Workers’ compensation law in Nevada covers injuries that occur while the employee works. Therefore, workers may be unable to receive compensation for injuries that happen during breaks, or before they start working. Workers’ compensation insurance covers one-time injuries and occupational diseases. One-time injuries result from a single event, such as falling off company equipment. Occupational diseases are illnesses or injuries that develop over time due to continuous exposure to a toxic substance or other such causes.

Workers’ Compensation Benefits in Nevada

You are entitled to benefits to compensate you for work injuries. The purpose of these benefits are to:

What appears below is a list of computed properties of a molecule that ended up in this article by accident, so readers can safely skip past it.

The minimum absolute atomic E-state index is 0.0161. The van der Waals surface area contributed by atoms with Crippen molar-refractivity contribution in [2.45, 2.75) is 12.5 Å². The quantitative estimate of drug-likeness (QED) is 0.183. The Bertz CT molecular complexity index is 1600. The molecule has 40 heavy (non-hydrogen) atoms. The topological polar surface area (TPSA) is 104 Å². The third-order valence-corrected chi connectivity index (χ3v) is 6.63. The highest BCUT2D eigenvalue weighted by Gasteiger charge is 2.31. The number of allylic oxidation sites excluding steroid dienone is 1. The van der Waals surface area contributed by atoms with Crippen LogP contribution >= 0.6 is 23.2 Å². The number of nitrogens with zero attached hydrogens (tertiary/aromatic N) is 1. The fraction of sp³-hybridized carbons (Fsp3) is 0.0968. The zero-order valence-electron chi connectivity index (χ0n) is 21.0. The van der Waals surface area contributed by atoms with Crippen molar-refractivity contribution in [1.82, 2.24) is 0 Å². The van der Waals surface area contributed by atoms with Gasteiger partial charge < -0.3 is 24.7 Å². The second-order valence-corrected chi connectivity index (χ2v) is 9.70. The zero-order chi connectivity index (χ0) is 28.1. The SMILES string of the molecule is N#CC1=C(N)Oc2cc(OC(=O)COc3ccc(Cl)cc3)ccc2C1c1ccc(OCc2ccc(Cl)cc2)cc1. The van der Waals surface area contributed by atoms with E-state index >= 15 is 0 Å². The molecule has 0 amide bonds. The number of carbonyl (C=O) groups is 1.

• Reduce the amount of stress on you while you receive treatment for your injury.
  • Provide proper compensation for any long-term damage caused by the injury.
  • Offer the chance to return to work if you can do so.

After an employee suffers a work-related injury, workers’ compensation will offer compensation for the following benefits:

Medical Expenses

Workers’ compensation can offer financial assistance to help employees pay medical bills. This includes emergency room visits, surgeries, medication, or any other healthcare-related costs incurred because of the injury. For example, if an electrician accidentally injures his or her hand while working at a client’s residence, workers’ compensation insurance may cover his or her hospitalization costs.

For an injury to fully heal, it may necessitate regularly seeking medical attention. This could include doctor visits, rehabilitation costs, surgeries, medication, and other related expenditures. Workers’ compensation can provide benefits for these expenses.